3/4 cup + 1Tbsp buttermilk
2.5 whole eggs (weird, but correct!) 
1 egg yolk
2 tsp vanilla extract

  • Combine flour, sugar, baking powder and salt in the bowl of a stand mixer. Using the paddle attachment, run for 30 seconds or so to combine ingredients. 
  • Add butter and buttermilk to the dry ingredients. Mix on low speed to start until the ingredients are mostly combined. Turn the speed up to medium and beat until light and fluffy, for about 2-3 minutes. 
  • While it's mixing, whisk together eggs, yolks and vanilla in a small bowl. 
  • Remove bowl from mixer and gently fold the eggs into the batter, 1/3 at a time. 
  • Divide the batter evenly into two or three 6in cake pans (see note above) which have been buttered and lined with a round of parchment. 
  • Bake at 325 for 20-25 minutes, until the center is cooked and a toothpick comes out clean (let's be honest, I never use a toothpick and always just feel the cake... but do use a toothpick if that's what you're comfortable with!) 
  • Let cool for at least 10 minutes before turning out of pans. 
  • Chill the cake before frosting. 

Brown Buttercream Frosting

3/4 cup sugar 

3 egg whites 

9.75oz browned butter, chilled then softened, cut into 1in cubes. 

1 tsp vanilla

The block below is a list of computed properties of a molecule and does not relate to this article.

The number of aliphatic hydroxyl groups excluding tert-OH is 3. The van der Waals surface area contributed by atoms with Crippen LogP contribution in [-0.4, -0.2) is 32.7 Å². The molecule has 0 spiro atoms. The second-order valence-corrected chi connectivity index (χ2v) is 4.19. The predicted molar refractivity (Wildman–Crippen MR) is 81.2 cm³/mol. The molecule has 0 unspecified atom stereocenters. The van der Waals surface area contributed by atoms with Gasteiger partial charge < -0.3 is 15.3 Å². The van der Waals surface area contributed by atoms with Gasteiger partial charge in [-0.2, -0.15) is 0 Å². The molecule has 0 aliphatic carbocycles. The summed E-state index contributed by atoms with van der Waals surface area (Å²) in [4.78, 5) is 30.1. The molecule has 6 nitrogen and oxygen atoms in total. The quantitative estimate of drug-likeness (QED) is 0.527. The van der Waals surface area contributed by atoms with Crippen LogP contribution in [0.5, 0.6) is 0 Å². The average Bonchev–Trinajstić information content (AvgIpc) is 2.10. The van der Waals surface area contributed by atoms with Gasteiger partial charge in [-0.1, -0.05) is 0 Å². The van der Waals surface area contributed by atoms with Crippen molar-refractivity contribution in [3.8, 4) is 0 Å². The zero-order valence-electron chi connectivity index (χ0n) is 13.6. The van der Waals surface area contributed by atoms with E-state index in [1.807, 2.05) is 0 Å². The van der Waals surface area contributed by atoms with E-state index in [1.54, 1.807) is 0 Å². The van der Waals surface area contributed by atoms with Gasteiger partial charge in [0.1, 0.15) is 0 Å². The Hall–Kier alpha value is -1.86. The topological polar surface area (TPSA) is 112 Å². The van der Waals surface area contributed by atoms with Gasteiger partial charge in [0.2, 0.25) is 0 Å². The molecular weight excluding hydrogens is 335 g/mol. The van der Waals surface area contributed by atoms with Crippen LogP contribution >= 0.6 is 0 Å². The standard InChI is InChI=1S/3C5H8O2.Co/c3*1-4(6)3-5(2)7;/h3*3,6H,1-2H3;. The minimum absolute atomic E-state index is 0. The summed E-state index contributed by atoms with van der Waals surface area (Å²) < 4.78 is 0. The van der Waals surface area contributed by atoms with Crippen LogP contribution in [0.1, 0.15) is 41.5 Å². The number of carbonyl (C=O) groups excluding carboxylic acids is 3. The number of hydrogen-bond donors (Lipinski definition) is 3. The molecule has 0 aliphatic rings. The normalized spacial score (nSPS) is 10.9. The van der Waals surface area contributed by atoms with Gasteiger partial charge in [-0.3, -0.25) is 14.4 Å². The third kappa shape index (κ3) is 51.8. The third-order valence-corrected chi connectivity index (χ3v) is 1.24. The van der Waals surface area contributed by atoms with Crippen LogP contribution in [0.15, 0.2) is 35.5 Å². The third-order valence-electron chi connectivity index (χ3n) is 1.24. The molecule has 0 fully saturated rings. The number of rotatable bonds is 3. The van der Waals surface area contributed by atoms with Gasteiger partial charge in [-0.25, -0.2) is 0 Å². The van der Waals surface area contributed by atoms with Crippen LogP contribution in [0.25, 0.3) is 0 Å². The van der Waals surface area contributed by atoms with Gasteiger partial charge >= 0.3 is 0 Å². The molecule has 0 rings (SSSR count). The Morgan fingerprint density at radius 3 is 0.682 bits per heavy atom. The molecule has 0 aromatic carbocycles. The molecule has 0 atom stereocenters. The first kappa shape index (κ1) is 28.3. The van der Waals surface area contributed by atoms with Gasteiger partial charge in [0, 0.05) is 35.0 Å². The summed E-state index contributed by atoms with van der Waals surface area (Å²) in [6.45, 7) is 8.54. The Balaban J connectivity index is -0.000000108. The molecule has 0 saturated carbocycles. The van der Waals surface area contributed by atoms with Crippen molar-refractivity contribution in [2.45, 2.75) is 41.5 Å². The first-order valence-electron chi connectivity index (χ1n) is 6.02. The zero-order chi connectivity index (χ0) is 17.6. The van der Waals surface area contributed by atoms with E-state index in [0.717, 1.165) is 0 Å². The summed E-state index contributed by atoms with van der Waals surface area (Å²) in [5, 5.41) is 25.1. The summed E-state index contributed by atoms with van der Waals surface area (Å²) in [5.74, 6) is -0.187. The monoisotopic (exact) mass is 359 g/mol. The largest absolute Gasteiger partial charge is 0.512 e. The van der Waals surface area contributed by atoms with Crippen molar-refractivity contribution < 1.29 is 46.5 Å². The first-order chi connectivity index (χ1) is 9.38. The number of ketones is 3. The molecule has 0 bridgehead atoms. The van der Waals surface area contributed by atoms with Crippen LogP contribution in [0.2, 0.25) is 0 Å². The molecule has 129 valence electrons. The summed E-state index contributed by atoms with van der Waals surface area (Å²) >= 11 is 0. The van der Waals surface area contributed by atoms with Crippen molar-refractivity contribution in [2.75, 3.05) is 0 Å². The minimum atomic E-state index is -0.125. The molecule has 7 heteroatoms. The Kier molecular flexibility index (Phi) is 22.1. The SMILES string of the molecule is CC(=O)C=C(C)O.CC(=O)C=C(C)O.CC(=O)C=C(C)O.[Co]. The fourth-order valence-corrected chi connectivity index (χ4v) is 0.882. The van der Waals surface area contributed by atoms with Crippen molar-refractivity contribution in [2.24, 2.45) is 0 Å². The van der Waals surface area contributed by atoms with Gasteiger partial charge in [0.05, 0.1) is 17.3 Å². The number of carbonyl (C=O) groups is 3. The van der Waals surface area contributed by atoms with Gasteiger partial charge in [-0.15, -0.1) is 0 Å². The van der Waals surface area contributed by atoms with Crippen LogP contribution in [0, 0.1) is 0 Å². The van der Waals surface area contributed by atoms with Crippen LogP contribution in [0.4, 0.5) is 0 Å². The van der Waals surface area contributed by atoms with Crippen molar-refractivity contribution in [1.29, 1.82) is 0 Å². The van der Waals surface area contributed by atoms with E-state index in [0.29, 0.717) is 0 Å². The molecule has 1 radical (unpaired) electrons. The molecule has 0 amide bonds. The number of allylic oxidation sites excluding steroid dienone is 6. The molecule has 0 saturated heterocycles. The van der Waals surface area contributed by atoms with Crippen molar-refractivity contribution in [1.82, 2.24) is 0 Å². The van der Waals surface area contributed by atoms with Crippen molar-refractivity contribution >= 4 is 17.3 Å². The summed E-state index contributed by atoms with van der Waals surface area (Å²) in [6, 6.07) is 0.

• In the bowl of a double boiler (or a bowl set over a pan with a little water in the bottom), whisk together egg whites and sugar. Cook over medium heat, stirring regularly, until the sugar is dissolved. I like to pull up the whisk and feel the mixture between my fingers to check for gritty feeling sugar. 
  • Scrape the egg white and sugar mixture into the bowl of a stand mixer. Using the whisk attachment, whip the egg whites until they form stiff peaks and have cooled completely. 
  • Add the vanilla. 
  • Slowly add the butter, one cube at a time, while the mixer is running. Once you've added all the butter, switch over to the paddle. Mix the frosting on medium-high speed until it thickens and comes together. This takes a little while, so be patient! 

Vanilla Bourbon Peach Jam 

1 quart ripe peaches, peeled, pitted & diced

1/4 cup bourbon 

1/3 cup sugar 

2 tsp vanilla 

  • Combine all ingredients in a medium saucepan over medium heat. 
  • Cook, stirring occasionally, until the peaches have softened. 
  • Transfer mixture to a blender and puree (or use an immersion blender if you have one!). 
  • Return to heat and cook until jam has jelled. I like to place a small spoonful in the freezer to cool it quickly and check the texture. 
  • Cool completely before assembling cake. Store in refrigerator if you make ahead of time. 

Assembling the Cake 

If you opted for baking two cakes, first you'll want to cut each layer in half. I like to use a bread knife and this general process (except I definitely just cut it and don't measure - eek! If you've never cut a cake into layers, do measure - it makes it much less stressful!). 

Place one layer of cake on a cake board or the plate/cake stand you're serving it on. Pipe a ring of frosting around the edge of the cake and fill the ring with peach jam. Set the next layer on top, aiming to keep the cake as even as possible, and repeat. 

Once you've set the top layer on the cake, apply a crumb coat (aka coat the cake in a very thin layer of frosting using a separate bowl so you don't contaminate the rest of the frosting with crumbs). Chill until the crumb coat is solid to the touch. 

Frost the rest of the cake however you please!